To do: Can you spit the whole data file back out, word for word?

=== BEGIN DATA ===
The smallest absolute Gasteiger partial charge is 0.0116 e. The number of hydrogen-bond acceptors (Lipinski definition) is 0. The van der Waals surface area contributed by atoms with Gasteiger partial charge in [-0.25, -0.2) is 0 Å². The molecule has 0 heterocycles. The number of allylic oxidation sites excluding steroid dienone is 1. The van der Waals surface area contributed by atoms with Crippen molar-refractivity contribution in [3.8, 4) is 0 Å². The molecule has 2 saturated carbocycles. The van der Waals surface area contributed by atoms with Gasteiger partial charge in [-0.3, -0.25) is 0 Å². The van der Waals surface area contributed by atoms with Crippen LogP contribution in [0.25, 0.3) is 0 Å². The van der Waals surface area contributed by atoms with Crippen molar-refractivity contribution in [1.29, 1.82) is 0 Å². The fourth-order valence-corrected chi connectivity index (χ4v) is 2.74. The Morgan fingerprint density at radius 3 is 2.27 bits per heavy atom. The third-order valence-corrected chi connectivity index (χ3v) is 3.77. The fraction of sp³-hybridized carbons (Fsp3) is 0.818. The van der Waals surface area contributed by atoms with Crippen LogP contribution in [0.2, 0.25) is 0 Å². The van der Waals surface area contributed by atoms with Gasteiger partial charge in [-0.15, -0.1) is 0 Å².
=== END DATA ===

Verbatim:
The smallest absolute Gasteiger partial charge is 0.0116 e. The number of hydrogen-bond acceptors (Lipinski definition) is 0. The van der Waals surface area contributed by atoms with Gasteiger partial charge in [-0.25, -0.2) is 0 Å². The molecule has 0 heterocycles. The number of allylic oxidation sites excluding steroid dienone is 1. The van der Waals surface area contributed by atoms with Crippen molar-refractivity contribution in [3.8, 4) is 0 Å². The molecule has 2 saturated carbocycles. The van der Waals surface area contributed by atoms with Gasteiger partial charge in [-0.3, -0.25) is 0 Å². The van der Waals surface area contributed by atoms with Crippen LogP contribution in [0.25, 0.3) is 0 Å². The van der Waals surface area contributed by atoms with Crippen molar-refractivity contribution in [1.29, 1.82) is 0 Å². The fourth-order valence-corrected chi connectivity index (χ4v) is 2.74. The Morgan fingerprint density at radius 3 is 2.27 bits per heavy atom. The third-order valence-corrected chi connectivity index (χ3v) is 3.77. The fraction of sp³-hybridized carbons (Fsp3) is 0.818. The van der Waals surface area contributed by atoms with Crippen LogP contribution in [0.2, 0.25) is 0 Å². The van der Waals surface area contributed by atoms with Gasteiger partial charge in [-0.15, -0.1) is 0 Å².